Thursday, August 21, 2014

My Garden and Two Spiders

A couple of things about spiders ....

I'm an arachnophobe. It took decades for me to be able to be around them whilst remaining somewhat rational. I was even afraid of killing them. I'm generally averse to killing things just because I don't like them or because I'm afraid of them, but I was also so physically revolted and terrified of them that their deaths and dead bodies were just as bad as the living things.

Years later, through education and working on being around them and observing, I'm now able to garden with them. It's not easy. They have to be 'my' spiders, the spiders that live outside in my garden and who generally leave me alone and if they happened to hitch a ride on me by accident, they're as eager to get away from me as I am to have them off of me.

I want to mention a couple in particular today.

The first is the so-called common garden spider, which I've found to be somewhat uncommon in my area.

I love these spiders. They're huge, which makes them somewhat easy to spot (so I can keep my distance) and they tend to make their webs in or around very tall grass, at least in my garden, so they've never once (so far) stretched their webs across one of my paths and nailed me in the face.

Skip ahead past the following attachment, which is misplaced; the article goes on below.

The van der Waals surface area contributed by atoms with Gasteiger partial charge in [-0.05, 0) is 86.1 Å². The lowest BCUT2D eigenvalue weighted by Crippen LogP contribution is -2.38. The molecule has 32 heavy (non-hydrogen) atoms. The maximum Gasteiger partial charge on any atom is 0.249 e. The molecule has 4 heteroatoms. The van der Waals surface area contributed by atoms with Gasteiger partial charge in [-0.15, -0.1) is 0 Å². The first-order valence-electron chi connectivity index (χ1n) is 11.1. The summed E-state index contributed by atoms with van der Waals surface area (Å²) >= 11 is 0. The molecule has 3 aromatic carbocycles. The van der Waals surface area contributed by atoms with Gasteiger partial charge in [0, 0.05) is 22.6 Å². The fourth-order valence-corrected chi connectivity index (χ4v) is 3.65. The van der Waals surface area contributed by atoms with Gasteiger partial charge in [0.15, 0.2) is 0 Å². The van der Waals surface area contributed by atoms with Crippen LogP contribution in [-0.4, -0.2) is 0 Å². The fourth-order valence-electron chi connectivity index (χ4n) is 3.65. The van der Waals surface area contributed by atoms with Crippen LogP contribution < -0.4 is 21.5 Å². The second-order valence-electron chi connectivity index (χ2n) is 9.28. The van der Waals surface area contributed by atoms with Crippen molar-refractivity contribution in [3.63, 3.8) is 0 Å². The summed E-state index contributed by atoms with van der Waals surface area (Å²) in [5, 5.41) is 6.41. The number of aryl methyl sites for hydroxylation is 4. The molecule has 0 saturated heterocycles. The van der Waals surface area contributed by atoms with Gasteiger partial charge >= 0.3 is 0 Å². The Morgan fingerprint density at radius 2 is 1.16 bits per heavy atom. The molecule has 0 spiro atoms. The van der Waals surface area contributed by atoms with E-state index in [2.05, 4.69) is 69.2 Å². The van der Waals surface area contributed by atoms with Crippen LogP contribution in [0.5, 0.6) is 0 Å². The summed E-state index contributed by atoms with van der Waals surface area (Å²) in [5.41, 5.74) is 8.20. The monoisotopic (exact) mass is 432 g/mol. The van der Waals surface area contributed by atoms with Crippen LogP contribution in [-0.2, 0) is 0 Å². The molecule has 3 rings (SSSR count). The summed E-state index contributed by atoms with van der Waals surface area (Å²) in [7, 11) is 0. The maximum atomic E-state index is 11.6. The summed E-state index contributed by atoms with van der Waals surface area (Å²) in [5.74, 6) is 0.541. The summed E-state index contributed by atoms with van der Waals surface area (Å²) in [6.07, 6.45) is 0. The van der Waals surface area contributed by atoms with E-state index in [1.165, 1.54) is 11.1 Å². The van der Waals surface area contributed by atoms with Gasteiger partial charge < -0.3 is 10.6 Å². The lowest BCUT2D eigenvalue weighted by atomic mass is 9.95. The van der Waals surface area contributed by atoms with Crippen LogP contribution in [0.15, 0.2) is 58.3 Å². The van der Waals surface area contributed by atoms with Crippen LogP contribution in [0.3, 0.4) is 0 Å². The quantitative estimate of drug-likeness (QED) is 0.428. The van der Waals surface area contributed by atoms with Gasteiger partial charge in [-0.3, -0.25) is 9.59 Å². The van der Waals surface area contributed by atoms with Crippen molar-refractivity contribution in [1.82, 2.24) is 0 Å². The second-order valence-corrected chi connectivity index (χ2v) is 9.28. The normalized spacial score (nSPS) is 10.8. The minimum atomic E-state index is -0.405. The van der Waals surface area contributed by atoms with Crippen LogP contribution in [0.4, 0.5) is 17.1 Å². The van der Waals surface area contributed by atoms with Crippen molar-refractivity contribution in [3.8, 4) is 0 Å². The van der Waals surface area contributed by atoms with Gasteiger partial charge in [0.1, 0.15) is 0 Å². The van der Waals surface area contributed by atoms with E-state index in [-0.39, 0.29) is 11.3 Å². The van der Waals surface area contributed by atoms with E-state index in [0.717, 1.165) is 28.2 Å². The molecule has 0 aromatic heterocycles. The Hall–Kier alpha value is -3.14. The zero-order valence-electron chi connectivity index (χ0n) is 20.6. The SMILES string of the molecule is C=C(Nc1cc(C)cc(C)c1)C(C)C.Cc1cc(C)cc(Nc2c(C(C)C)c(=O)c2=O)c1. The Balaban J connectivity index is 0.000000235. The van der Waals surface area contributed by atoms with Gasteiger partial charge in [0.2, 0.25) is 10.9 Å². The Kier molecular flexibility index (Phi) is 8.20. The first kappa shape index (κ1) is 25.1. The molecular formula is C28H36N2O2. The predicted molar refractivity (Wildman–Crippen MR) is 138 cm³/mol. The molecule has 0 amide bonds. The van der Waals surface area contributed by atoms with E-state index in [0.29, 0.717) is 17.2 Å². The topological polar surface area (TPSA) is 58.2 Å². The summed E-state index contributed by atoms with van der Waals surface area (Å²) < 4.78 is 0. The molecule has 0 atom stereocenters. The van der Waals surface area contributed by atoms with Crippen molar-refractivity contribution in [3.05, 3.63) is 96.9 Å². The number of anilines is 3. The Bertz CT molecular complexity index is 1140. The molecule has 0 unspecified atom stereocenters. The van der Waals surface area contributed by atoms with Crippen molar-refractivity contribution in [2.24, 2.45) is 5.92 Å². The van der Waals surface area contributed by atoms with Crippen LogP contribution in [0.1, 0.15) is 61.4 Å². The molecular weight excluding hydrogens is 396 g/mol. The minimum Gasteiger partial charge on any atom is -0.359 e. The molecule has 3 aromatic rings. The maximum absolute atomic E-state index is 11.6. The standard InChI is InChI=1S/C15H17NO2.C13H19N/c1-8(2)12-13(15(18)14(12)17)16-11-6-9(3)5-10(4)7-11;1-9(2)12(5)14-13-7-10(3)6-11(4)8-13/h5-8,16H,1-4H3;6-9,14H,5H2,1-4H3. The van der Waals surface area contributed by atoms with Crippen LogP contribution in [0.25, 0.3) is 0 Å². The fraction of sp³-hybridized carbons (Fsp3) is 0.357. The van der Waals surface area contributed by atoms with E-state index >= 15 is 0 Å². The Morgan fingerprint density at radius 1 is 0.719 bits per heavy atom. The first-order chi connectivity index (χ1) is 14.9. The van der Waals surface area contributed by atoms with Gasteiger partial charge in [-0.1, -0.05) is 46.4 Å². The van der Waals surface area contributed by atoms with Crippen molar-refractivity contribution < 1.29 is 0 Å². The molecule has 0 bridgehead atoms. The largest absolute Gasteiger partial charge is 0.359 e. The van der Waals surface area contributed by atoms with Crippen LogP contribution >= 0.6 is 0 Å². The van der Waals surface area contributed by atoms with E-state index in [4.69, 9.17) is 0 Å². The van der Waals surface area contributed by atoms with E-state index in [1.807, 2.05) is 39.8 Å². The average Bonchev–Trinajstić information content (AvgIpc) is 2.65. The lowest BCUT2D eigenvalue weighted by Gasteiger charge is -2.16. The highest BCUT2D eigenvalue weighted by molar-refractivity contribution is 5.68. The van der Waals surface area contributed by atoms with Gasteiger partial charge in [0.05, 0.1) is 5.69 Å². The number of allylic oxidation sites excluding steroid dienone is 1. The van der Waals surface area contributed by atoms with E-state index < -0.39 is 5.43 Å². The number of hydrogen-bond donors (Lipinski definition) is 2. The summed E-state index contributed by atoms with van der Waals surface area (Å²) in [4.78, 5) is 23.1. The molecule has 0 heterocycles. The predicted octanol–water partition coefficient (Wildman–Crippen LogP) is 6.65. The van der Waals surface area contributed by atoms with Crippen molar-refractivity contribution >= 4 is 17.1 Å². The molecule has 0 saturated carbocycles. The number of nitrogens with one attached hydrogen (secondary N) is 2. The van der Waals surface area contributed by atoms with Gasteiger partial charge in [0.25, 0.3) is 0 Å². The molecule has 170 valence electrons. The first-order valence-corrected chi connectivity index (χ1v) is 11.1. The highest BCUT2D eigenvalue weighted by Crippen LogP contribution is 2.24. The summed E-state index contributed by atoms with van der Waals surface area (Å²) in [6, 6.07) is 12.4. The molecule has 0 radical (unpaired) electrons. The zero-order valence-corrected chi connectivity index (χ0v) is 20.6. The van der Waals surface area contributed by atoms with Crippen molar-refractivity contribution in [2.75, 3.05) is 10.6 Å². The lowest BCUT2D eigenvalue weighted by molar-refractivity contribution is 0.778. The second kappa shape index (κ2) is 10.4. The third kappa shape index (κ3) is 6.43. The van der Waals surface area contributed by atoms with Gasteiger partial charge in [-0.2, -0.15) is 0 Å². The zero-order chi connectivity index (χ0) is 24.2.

They're also artists. They weave something down the middle of their orb web to look like something an insect might want to land on, or that at least blends in a bit with the wheat and other grasses they prefer.

The other kind, although I garden with them side-by-side all the time (not by choice, they're extremely profuse) I'm not so fond of. They lurk on pale flowers and kill bees. Now, if it was a bee here and a bee there, I wouldn't mind so much. But these are first-rate bee killers, and they don't seem to have an off switch. I've seen one kill a bee when it had several dead ones already, and I can't imagine a spider that size needing that much food. But, what do I know? Maybe they lay a single egg on each one or something like that. I call them white crab spiders, but I'm not sure what they're really called. This time of year most of the ones I found were tiny. In spring, when I have my first flush of rose blossoms, they're all over the white roses, and the cream and apricot ones, and they also lurk near the pale pollen on my giant tree peonies.

I won't go on an active campaign to destroy them all, but I also don't care for them and given half of an excuse to mush one, I will. I also snip flowers that are the least bit faded that have them on them and put them in the compost. I'm sure that doesn't do much to them, but maybe, on their way to find a new pale flower, they'll be eaten by the heaps of jumping spiders and other hunting-style spiders that roam through the grass.

Happy gardening!